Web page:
3. A lack of intimacy is often an originator to affairs. Intimacy allows for connection and when participating in revenge cheating this will certainly cause you to disconnect even further and create an even greater emotional gap between you and your spouse.
  4. Bringing further betrayal to the marriage is like spraying weed killer on the foundation where you two will need to rebuild the groundwork of rebuilding trust.
  5. Revenge cheating often escalates hostility and can lead to domestic violence.

How it Sabotages Individual Recovery

  1. You can not conquer what you are not willing to confront. By participating in revenge cheating, all you are doing is using anger to “protect” yourself from dealing with the emotional pain you feel. Unless you deal with your pain you won’t be able to heal, nor will your marriage.
  2. Creating pain for your spouse will not make you feel better. Rather you will still feel just as betrayed, hurt, and outraged afterwards if not more because this can magnify already intensely raw emotions.
  3. Acting out like a child to your spouse is immature, unwise, and will likely leave you feeling guilty and regretful.
  4. Treat people how you genuinely want to be treated. This third party that you would be using is a real person like you with their own needs and feelings. This is not a time for you to risk further emotional casualties and complications.  You have enough to deal with in your marriage already. Yes?
  5. If you have not cheated thus far, then there is a reason. I’m guessing you are loyal, ethical, and value your morals. So compromising them can later cause feelings of regret and shame that are harmful to your emotional well-being.

Revenge cheating is a bad idea all around. Despite the hurt you feel from your spouse’s betrayal, if you truly want healing and a way to save your marriage, that’s just not the way to go. Take the time and seek the help needed to put your marriage back together, the right way.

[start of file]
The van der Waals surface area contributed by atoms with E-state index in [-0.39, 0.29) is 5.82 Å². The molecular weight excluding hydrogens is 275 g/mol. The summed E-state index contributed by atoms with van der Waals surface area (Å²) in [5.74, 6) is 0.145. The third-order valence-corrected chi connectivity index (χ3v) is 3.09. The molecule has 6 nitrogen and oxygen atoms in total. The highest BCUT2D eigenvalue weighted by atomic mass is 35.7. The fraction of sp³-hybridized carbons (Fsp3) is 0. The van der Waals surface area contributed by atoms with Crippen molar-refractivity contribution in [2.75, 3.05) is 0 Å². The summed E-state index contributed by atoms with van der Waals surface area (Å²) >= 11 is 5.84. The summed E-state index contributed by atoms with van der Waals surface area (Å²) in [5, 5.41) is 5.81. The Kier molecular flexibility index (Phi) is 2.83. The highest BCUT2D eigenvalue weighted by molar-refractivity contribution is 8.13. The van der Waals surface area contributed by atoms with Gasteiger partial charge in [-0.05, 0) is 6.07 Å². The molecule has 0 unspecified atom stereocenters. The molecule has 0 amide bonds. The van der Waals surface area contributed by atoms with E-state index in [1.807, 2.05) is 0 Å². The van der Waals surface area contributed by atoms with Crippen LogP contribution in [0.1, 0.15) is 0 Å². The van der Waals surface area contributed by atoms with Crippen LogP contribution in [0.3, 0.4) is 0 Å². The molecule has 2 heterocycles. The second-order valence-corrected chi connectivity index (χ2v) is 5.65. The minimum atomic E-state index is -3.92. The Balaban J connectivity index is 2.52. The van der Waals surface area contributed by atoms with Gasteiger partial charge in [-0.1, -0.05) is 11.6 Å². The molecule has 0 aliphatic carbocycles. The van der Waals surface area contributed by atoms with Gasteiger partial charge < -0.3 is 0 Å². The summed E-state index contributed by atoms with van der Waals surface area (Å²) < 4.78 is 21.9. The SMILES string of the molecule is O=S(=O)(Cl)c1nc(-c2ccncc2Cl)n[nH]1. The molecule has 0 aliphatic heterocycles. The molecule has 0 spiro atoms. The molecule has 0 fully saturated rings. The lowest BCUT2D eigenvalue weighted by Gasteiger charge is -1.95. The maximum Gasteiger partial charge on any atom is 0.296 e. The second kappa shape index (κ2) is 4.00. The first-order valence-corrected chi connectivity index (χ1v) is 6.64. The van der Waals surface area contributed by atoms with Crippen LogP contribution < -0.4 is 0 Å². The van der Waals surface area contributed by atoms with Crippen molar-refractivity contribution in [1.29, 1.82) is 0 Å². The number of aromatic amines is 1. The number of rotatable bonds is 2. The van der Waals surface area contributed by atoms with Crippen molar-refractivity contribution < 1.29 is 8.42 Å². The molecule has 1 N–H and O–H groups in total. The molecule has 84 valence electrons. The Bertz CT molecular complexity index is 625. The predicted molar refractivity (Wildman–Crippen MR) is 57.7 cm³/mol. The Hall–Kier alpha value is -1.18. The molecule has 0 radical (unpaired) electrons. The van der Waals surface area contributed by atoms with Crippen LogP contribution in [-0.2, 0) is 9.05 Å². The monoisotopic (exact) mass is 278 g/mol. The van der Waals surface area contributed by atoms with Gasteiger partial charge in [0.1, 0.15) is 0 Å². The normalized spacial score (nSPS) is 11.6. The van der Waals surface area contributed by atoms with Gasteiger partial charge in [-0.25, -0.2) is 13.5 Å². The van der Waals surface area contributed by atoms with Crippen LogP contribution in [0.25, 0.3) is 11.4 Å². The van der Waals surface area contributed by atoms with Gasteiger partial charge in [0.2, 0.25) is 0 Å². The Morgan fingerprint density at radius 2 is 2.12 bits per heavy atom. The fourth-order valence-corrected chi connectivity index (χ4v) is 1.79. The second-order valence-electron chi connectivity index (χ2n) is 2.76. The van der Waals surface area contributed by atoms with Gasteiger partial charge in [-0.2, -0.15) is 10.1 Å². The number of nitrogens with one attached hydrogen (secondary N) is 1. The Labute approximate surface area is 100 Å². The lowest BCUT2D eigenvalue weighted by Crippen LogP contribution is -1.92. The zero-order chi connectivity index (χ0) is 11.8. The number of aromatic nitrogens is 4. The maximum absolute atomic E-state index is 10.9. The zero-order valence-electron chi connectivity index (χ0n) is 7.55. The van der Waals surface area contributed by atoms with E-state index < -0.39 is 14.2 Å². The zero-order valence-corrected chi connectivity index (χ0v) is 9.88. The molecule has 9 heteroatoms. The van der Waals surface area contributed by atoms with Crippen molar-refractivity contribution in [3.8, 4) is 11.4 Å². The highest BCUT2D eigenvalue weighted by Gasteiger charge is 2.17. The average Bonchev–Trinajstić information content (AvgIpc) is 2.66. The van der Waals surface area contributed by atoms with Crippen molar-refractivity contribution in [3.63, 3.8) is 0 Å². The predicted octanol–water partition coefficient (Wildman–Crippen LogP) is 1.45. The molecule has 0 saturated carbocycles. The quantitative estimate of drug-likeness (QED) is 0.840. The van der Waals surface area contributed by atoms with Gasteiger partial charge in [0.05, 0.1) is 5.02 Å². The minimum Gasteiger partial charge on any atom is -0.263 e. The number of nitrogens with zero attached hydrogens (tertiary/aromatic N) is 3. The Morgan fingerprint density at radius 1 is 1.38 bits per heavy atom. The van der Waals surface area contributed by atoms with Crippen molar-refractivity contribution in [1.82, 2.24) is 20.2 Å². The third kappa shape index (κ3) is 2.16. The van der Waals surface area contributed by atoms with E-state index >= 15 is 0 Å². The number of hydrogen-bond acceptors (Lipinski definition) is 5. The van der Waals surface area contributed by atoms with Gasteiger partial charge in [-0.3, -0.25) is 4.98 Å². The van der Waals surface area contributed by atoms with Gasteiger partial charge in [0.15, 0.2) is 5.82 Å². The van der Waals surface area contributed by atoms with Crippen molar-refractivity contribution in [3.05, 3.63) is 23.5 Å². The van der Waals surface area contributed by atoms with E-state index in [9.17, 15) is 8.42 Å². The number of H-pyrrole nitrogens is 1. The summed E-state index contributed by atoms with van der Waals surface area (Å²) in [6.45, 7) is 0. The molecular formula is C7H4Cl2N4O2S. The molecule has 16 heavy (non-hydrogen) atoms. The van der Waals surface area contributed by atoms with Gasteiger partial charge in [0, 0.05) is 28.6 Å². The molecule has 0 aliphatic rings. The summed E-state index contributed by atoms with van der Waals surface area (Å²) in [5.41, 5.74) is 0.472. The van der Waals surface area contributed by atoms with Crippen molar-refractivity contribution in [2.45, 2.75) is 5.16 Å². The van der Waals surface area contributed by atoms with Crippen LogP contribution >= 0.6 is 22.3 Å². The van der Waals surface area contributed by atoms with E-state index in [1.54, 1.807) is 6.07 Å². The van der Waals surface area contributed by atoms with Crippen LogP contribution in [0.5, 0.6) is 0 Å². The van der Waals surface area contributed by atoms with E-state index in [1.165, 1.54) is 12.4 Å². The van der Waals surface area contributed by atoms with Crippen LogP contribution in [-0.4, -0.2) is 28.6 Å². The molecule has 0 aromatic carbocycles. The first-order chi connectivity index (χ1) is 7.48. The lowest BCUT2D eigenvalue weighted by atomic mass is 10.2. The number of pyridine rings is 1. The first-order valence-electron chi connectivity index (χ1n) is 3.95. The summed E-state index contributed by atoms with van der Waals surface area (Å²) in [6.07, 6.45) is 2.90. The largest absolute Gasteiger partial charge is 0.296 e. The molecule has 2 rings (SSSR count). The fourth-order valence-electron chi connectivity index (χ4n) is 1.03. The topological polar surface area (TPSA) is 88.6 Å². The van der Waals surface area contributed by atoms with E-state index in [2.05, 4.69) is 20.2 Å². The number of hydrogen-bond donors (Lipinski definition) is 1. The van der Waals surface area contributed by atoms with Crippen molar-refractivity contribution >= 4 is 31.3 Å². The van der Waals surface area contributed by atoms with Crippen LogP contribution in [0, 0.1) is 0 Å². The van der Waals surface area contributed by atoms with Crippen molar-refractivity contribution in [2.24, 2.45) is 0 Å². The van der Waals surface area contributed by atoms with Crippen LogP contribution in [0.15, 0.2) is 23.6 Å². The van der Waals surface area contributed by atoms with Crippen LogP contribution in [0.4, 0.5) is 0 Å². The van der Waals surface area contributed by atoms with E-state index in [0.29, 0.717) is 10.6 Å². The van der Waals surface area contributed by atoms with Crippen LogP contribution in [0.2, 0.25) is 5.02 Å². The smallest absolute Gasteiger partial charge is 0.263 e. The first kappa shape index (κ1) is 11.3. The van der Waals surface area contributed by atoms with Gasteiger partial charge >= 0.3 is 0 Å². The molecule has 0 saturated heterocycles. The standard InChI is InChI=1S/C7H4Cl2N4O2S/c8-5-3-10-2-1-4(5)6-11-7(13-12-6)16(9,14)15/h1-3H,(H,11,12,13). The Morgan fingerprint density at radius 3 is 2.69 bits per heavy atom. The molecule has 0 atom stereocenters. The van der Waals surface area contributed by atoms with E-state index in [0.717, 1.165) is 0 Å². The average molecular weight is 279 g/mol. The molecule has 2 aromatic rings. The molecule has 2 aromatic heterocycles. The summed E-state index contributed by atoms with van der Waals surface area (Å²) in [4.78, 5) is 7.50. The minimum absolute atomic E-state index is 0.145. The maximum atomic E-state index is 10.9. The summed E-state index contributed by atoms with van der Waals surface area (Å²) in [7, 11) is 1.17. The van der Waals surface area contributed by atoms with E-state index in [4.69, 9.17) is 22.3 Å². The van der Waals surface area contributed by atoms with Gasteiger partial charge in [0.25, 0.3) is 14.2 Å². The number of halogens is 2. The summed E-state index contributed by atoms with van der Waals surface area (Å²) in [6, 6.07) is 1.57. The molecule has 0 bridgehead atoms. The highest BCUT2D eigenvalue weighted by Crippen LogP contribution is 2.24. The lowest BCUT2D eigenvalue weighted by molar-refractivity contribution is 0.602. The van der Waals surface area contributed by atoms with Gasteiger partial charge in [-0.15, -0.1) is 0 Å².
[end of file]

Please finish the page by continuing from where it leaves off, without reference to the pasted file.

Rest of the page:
About the author

Da-Nay Macklin wrote 47 articles on this blog.

Coach Da-Nay Macklin is a Certified Christian Life & Relationship Coach, founder of the Courageous Conquerors Mastermind and Author of Love After Adultery: The Breakthrough Journey of the Brokenhearted Available on Amazon She is one of the nation’s leading experts on infidelity and a thought leader on maximizing potential as she assists couples and individuals to live life by design and not default. Da-Nay has been has been featured on the Oprah Winfrey Network’s show Unfaithful: Stories of Betrayal after successfully navigating adultery in her marriage, and named one of the 15 most powerful women on the south side of Chicago. She now resides in Charlotte, NC with her loving husband and daughter.

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He Cheated 8 Years Ago: How Do I Really Forgive My Husband?

BY: - 3 Oct '17 | Infidelity

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Dear Dr. Buckingham,

I have been with my husband for 17 years. I’m 30 years old and we have four boys together and a child on the way.

During our time together, my husband has cheated on me and I forgave him (at least I thought). He cheated 8 years ago and almost had a child with another woman. I found out while I was pregnant with our fourth child. Since then I have not been able to move forward with him sexually. I have not told him that I have been faking.